Over the past week—when not sitting in meetings, prepping for tomorrow’s classes, or trying to squeeze in some research—I’ve been trying to think through the NBA “family’s” self-celebrated claims of having made history on Tuesday with the lifetime ban of Clipper’s owner Donald Sterling. And once again, just like last week, I’m feeling torn.

Don’t get me wrong. I think the league did the right thing in coming down so hard on Sterling. I’m even more impressed, in retrospect, with how quickly and decisively they did it. I was also impressed by the way that players came together in expressing their views and pushing for action. In fact, although I’d have to hear more about it to say whether the threat of a walkout was decisive or not as Dave Zirin has suggested, I do think the collective unity and coordinated action of the players is an aspect of the story that may prove historic.

But some of the self-congratulations just went a little too far for me. Kevin Johnson‘s comparison of the incident to Tommie Smith and John Carlos’s 1968 clenched fist salute on Olympic victory stand in Mexico City is probably most egregious in this respect.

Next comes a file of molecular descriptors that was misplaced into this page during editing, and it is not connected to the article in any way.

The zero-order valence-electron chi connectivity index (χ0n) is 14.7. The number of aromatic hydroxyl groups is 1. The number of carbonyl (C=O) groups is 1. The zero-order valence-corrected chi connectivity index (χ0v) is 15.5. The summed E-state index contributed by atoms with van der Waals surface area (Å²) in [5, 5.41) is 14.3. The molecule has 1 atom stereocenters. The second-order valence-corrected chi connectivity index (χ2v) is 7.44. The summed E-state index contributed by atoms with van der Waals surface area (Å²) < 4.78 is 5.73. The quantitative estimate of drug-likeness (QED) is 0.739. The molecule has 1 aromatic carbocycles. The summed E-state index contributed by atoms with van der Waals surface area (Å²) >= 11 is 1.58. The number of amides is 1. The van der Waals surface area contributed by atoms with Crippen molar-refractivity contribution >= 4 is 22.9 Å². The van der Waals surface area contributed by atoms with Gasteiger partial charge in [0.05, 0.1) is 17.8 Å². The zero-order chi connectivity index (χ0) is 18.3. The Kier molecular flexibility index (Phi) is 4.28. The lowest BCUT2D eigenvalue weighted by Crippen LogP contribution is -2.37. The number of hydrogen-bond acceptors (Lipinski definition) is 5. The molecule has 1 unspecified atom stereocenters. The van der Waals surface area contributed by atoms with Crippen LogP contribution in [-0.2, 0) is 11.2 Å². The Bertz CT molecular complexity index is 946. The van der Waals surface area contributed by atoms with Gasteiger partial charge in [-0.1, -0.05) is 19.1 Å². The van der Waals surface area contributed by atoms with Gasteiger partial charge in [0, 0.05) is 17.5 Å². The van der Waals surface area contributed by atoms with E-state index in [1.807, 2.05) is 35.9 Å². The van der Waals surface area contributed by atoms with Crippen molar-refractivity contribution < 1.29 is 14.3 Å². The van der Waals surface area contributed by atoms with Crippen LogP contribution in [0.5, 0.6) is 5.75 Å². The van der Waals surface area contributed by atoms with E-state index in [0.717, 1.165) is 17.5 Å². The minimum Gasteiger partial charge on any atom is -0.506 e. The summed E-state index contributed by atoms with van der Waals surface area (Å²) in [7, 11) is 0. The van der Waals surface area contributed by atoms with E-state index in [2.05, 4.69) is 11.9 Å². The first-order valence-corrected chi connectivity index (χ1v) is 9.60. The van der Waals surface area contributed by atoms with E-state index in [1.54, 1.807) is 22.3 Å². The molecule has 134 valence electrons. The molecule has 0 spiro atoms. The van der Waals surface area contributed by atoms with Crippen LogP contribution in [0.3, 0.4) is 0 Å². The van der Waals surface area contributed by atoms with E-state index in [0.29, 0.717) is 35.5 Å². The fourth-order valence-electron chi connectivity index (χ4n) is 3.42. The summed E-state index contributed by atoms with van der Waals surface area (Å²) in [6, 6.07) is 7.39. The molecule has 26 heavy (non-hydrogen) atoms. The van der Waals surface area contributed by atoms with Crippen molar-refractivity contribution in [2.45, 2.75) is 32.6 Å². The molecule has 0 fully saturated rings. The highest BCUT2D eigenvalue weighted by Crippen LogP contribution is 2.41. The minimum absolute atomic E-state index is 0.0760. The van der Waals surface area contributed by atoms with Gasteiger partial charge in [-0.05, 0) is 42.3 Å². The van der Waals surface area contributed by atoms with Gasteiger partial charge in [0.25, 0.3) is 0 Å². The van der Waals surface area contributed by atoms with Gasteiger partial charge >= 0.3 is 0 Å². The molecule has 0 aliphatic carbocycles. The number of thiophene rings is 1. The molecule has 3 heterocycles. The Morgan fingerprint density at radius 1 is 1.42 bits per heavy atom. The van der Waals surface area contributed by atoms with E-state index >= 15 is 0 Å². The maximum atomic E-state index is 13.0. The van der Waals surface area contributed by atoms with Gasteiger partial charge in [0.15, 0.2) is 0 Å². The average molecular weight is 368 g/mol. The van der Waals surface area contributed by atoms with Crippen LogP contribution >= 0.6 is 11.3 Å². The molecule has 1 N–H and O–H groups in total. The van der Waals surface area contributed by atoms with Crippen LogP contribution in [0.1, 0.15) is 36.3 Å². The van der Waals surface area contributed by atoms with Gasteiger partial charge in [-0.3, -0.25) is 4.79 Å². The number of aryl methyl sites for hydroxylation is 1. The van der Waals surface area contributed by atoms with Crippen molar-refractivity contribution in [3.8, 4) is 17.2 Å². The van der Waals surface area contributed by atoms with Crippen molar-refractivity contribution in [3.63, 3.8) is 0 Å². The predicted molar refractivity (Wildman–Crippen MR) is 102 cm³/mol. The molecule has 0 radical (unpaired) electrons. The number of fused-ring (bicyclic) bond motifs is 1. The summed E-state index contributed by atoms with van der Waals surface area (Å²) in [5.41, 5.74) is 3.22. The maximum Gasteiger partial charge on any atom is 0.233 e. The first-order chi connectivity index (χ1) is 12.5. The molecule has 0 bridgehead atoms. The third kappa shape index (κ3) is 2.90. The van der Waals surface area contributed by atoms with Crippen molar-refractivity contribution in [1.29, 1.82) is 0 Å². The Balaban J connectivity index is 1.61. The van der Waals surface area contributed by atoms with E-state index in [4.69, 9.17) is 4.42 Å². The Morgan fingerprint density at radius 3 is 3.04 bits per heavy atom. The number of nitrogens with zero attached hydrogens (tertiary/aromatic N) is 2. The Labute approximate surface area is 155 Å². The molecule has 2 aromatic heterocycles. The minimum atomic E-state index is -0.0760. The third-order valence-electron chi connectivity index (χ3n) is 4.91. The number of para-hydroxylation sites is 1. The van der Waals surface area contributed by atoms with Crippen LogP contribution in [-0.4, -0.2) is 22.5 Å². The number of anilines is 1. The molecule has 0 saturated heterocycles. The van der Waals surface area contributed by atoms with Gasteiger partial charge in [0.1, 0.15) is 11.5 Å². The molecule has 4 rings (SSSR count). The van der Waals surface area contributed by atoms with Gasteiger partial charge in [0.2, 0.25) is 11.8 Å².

The thing about Smith and Carlos (and  I wrote a book about this, actually) is that their gesture was part of a whole year-long effort on the part of African American athletes—and it was a movement intended to use their visibility in sport to challenge racism and injustice in society at large, outside of the world of sport. In other words, this was a progressive, forward-looking societal vision. In contrast, the recent NBA episode—necessary and essential as it was—was really about cleaning up dirty laundry within the world of sport. Again, I’m glad it was done—just not sure about the over-the-top back slapping.

One other thought. The NBA sent a clear message that there is no place for racism in basketball.But there clearly is a place for race in the NBA. In fact, a lot of great sports sociology over the past decade or so has been predicated on demonstrating how, at least since the late 1970s, professional basketball has been built on and around the excellence and performance of African American athletes. The dynamic between basketball and blackness is complicated–in some ways it celebrates blackness and empowers African Americans, in others it is controlling, constraining and even exploitative. But to the extent we can begin to grasp this dynamic and, more importantly, use it to identify and address racism and racial injustice in society as a whole, then I would really be willing to consider the historic implications.